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Early Christians The spread of Christianity was made a lot easier by the efficiency of the Roman Empire, but its principles were sometimes misunderstood and membership of the sect could be dangerous. Although Jesus had died, his message had not. Word of his teachings spread to Jewish communities across the empire.
This was helped by energetic apostles, such as Paul and by the modern communications of the Roman Empire. Spreading the word Over 30 years, Paul clocked up around 10, miles, traveling across the Roman Empire.
Although places like Ephesus, Philippi, Corinth and Athens looked magnificent, they were also home to tens of thousands of poor, desperate people who were the perfect audience for the Christian message of eternal life.
Like Jesus, Paul spoke to people in their homes and synagogues. But he went beyond Jesus, who had only preached to Jews. Relaxing the rules This meant taking a more relaxed approach to ancient Jewish laws about food and circumcision. It was a slap in the face for Jewish tradition, but it was also the central reason for the rapid spread of Christianity.
As the Christian movement began to accept non-Jewish members, it moved further away from the strict rules imposed on Jews. In so doing, it gradually became a new and separate religion.
An easy target Despite its growing popularity, Christianity was sometimes misunderstood and membership could bring enormous risks. Widely criticized after the Great Fire of Rome in 64 AD, the Emperor Nero tried to divert attention away from his own failings by providing an easy scapegoat: Although the followers of Jesus were working hard to spread the message, there were still very few Christians in Rome.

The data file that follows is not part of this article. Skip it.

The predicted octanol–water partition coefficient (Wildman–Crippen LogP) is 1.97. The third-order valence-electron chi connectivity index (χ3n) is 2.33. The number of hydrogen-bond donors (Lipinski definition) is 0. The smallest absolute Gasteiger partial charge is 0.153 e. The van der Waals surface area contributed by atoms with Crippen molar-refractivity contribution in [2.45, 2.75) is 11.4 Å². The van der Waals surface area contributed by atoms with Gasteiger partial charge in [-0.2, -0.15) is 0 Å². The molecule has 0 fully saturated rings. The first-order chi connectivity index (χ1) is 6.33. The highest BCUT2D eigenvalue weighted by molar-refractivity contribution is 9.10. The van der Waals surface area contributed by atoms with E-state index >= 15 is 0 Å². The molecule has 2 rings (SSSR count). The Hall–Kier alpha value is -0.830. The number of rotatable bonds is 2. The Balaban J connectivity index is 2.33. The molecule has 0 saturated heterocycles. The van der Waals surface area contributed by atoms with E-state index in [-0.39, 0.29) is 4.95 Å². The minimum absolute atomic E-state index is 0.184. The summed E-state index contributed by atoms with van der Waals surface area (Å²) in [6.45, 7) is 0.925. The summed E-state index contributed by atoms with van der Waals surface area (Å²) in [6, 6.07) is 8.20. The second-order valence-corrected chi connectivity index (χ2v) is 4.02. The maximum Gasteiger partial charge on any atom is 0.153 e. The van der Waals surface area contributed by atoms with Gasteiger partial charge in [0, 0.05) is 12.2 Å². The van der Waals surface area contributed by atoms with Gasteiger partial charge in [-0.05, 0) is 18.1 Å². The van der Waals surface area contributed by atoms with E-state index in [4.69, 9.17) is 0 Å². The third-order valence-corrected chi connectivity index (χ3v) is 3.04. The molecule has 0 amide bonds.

They were regarded with suspicion. Some important Christian rituals were mistaken as cannibalism, others as incest. Christians became an easy target. Nero wasted no time. He arrested and tortured all the Christians in Rome, before executing them with lavish publicity. Some were crucified, some were thrown to wild animals and others were burned alive as living torches.
A new approach Despite this, Nero's persecution of the new Christian sect was brief and, in the first century at least, was not repeated in other parts of the empire. When asked by Pliny the Younger how to deal with Christians in the Asian provinces, Trajan replied that they should not be actively pursued.
However, they could be punished if they were publicly criticized and refused to abandon their beliefs. Over time, the Christian church and faith grew more organized.The spread of Christianity was made a lot easier by the efficiency of the Roman Empire, but its principles were sometimes misunderstood and membership of the sect could be dangerous.
towards the Mediterranean and roman empire through His followers. the people eventually began to worship Jesus with their religion. what was rome's reaction to the Jews rebellion (what did they do in 70 AD)?
The Rise of Christianity. 21 terms. The Rise of Christianity.
18 terms. One would think that the harsh persecution and severe treatment of any group would serve to discourage many, if not all, people from joining the ostracized group. However, the switch from a physical focus to the priority of the metaphysical and the resulting Roman oppression allowed early C.
Originally, the Roman Empire persecuted the early Christian Church(that is what the Book of Revelation was all about), but, in the end, it became Christian, under Emperor Cons tantine.
-Focusing on the rise of christianity in Rome--What was the initial reaction of the Roman Empire to Christianity?--Why did that change and in what ways did they demonstrate their . In the year CE, in the city a review of blanches character in a street car named desire of Mecca, the reaction of the roman empire on the rise of christianity in a story of a boy who was a freak of nature what is today Saudi Arabia, the man Mohammed was born.
3 An analysis of national drug control strategy - The Fall of Rome and the Rise of.